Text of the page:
US10162005B1 - Scan chain operations - Google Patents

Scan chain operations Download PDF

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US10162005B1
US10162005B1 US15/672,512 US201715672512A US10162005B1 US 10162005 B1 US10162005 B1 US 10162005B1 US 201715672512 A US201715672512 A US 201715672512A US 10162005 B1 US10162005 B1 US 10162005B1
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scan
serializer
vector
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device under
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Joshua E. Alzheimer
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Micron Technology Inc
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    • GPHYSICS
    • G01MEASURING; TESTING
    • G01RMEASURING ELECTRIC VARIABLES; MEASURING MAGNETIC VARIABLES
    • G01R31/00Arrangements for testing electric properties; Arrangements for locating electric faults; Arrangements for electrical testing characterised by what is being tested not provided for elsewhere
    • G01R31/28Testing of electronic circuits, e.g. by signal tracer
    • G01R31/317Testing of digital circuits
    • G01R31/3181Functional testing
    • G01R31/3185Reconfiguring for testing, e.g. LSSD, partitioning
    • G01R31/318533Reconfiguring for testing, e.g. LSSD, partitioning using scanning techniques, e.g. LSSD, Boundary Scan, JTAG
    • G01R31/318544Scanning methods, algorithms and patterns
    • G01R31/318547Data generators or compressors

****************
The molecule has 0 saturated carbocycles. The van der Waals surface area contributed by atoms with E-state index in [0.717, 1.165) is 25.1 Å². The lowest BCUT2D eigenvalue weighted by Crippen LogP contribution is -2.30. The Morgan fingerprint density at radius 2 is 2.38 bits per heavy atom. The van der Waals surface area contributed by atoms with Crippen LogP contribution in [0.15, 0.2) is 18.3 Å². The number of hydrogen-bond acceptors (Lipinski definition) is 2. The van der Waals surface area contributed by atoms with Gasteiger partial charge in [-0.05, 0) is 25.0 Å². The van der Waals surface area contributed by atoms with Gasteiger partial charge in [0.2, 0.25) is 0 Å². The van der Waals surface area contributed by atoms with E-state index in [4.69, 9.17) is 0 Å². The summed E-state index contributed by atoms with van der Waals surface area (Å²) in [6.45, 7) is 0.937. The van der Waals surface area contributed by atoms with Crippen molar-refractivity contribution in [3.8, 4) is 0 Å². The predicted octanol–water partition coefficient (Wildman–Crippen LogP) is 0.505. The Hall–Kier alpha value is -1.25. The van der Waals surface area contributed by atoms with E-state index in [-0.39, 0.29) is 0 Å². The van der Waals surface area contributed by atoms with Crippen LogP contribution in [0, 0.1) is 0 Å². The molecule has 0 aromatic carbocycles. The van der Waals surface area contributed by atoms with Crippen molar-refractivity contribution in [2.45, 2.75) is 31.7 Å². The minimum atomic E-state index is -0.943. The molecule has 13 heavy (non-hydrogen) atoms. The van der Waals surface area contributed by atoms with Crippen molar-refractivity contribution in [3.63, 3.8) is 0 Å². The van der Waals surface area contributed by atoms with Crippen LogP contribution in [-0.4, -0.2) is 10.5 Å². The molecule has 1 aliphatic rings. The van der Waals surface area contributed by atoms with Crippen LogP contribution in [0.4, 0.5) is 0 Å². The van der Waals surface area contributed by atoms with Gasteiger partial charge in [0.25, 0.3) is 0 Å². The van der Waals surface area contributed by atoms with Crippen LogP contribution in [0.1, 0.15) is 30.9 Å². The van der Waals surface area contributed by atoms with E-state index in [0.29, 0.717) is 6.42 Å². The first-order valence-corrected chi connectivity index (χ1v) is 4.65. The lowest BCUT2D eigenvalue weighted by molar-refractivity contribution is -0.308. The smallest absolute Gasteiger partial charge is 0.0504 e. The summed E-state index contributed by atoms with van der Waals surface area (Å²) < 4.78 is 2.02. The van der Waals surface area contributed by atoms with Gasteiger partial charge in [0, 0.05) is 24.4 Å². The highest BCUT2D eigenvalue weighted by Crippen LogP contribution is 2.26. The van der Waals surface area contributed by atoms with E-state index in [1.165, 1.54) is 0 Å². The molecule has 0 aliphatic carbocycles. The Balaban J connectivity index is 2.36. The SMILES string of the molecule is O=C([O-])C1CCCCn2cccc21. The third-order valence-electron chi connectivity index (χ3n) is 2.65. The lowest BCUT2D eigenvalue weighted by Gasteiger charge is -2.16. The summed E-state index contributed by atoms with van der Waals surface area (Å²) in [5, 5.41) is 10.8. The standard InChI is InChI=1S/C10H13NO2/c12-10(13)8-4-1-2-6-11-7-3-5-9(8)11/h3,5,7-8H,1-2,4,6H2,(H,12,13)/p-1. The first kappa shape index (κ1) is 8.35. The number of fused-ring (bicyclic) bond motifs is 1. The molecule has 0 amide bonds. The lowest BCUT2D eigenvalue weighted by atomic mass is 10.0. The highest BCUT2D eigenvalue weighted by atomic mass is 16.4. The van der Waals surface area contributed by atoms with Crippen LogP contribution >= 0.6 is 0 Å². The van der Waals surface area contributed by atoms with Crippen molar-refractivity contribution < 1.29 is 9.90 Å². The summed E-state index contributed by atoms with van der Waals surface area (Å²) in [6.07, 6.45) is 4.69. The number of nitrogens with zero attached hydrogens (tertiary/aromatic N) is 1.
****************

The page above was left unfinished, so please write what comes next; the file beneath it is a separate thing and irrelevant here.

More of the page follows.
• GPHYSICS
    • G01MEASURING; TESTING
    • G01RMEASURING ELECTRIC VARIABLES; MEASURING MAGNETIC VARIABLES
    • G01R31/00Arrangements for testing electric properties; Arrangements for locating electric faults; Arrangements for electrical testing characterised by what is being tested not provided for elsewhere
    • G01R31/28Testing of electronic circuits, e.g. by signal tracer
    • G01R31/317Testing of digital circuits
    • G01R31/31727Clock circuits aspects, e.g. test clock circuit details, timing aspects for signal generation, circuits for testing clocks
    • GPHYSICS
    • G01MEASURING; TESTING
    • G01RMEASURING ELECTRIC VARIABLES; MEASURING MAGNETIC VARIABLES
    • G01R31/00Arrangements for testing electric properties; Arrangements for locating electric faults; Arrangements for electrical testing characterised by what is being tested not provided for elsewhere
    • G01R31/28Testing of electronic circuits, e.g. by signal tracer
    • G01R31/317Testing of digital circuits
    • G01R31/3177Testing of logic operation, e.g. by logic analysers
    • GPHYSICS
    • G01MEASURING; TESTING
    • G01RMEASURING ELECTRIC VARIABLES; MEASURING MAGNETIC VARIABLES
    • G01R31/00Arrangements for testing electric properties; Arrangements for locating electric faults; Arrangements for electrical testing characterised by what is being tested not provided for elsewhere
    • G01R31/28Testing of electronic circuits, e.g. by signal tracer
    • G01R31/317Testing of digital circuits
    • G01R31/3181Functional testing
    • G01R31/3185Reconfiguring for testing, e.g. LSSD, partitioning
    • G01R31/318533Reconfiguring for testing, e.g. LSSD, partitioning using scanning techniques, e.g. LSSD, Boundary Scan, JTAG
    • G01R31/318558Addressing or selecting of subparts of the device under test
    • G01R31/318563Multiple simultaneous testing of subparts
    • GPHYSICS
    • G06COMPUTING; CALCULATING; COUNTING
    • G06FELECTRIC DIGITAL DATA PROCESSING
    • G06F13/00Interconnection of, or transfer of information or other signals between, memories, input/output devices or central processing units